I feel the same way when I read a Patricia Briggs’ Mercy Thompson novel.  Briggs writes urban fantasy–and who knew a writer could make that almost literary?  But for me, she pulls it off.  Yes, there are battles, struggles, and plenty of mythology.  But once again, Briggs’s use of language and her emphasis on characterization lift urban fantasy into literary status.  Everyone has their own likes/dislikes.  And I usually avoid literary with a vengeance, but when an author can combine the two–boy, am I impressed!

I hope your favorite authors never disappoint and always inspire you!  Happy Reading!  And as always, happy writing!

 

Which Genre Are You?

My patrician friends read weighty, literary tomes.  Or edgy, witty novels.  Or sophisticated skewers of society.  Years, maybe centuries ago, a friend and I went to a writers’ conference at a university.  We signed up for different panels and classes, but both of us had the same experience.  The guest writer started his lecture, asked the participants what they were working on, and informed each of us that writing for a genre was equivalent to writing trash.  Three years later, we returned to the same university for a conference, and genres had come up in the world.  One of the guest speakers wrote and sold lots of horror novels.  Another wrote mysteries.  A third wrote YA.  The publishing world had changed.  Really good writers, with masterful language skills, chose to write genre fiction.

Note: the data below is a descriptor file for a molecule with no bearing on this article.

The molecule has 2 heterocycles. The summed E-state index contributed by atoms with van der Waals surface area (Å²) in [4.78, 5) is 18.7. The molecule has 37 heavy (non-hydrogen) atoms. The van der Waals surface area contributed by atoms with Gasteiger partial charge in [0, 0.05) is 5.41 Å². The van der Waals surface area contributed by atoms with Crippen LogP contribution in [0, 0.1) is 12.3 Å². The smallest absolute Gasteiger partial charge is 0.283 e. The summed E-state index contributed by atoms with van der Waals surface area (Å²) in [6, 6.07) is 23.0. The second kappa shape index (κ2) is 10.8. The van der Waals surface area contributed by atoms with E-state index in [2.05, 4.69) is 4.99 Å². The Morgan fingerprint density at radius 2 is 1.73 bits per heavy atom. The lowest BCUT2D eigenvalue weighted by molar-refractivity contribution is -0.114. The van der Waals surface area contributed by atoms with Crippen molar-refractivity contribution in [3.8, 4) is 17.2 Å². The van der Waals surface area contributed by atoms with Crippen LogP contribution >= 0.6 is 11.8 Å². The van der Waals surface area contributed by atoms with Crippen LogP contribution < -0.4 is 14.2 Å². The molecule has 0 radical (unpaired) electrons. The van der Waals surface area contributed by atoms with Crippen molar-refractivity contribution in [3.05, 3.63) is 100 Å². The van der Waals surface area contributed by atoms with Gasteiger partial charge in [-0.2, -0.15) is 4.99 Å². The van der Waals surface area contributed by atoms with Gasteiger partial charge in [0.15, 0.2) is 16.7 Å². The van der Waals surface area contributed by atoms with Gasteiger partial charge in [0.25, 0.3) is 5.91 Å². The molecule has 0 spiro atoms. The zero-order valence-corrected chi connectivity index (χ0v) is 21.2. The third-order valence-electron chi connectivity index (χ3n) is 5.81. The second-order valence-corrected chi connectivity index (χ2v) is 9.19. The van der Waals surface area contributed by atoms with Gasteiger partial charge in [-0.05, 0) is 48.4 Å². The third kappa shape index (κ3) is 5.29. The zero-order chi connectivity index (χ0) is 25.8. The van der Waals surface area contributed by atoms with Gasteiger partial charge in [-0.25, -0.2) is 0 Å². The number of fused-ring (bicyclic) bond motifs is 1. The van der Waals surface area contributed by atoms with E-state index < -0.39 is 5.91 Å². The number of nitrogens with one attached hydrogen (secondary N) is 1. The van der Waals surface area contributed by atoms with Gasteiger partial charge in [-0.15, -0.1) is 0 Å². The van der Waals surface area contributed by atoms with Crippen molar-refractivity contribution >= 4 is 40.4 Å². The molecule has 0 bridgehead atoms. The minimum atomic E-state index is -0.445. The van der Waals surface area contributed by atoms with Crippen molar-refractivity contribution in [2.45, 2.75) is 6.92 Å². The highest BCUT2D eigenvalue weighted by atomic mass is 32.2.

Still, to this day, when I banter books with someone and that person is an afficiondo of literary novels while I’m discussing the latest urban fantasy, I feel outclassed.  I feel like the plebeian of the reading and writing world.   Literary might have fewer sales, but it has more clout.  It’s sort of like being a Woody Allen fan.  I love his movies, but I know better than to admit it to most of my friends.  They just shake their heads.  Even though I think anyone and everyone would fall in love with his latest, Midnight in Paris.

Anyway, the thing is, I read lots of classics in high school and college.  I still read the odd literary now and then.  But the truth is, I’m a genre junkie.  I asked for and read two anthologies of short stories by Flannery O’Connor and Eudora Welty one Christmas, and I read every single story in each book.  I loved the word choices, the rich imagery, the luscious language that just rolled off the tongue.  But give me one of Ellen Datlow’s anthologies any day, and I’d whiz through it faster.  I like plot.  I like tension.  Character studies are fine and all, but I want something to happen in my stories.  Both southern writers are brilliant, but I like genre better.

The nice thing about genre is that when I pick it up, I know what I’m going to get.  If I’m in the mood to add up clues and wrestle with the question “why?”– I buy a mystery.  If I want a kick-ass heroine, I’ll spring for urban fantasy.  If I’m into world building, I’ll crack open a fantasy.  It’s not that these can’t be written with strong characters and wondrous phrases, those are the authors I keep buying.  But there’s a meeting of expectations when I buy genre.  And I like that.

So what about you?  What’s your favorite genre and why?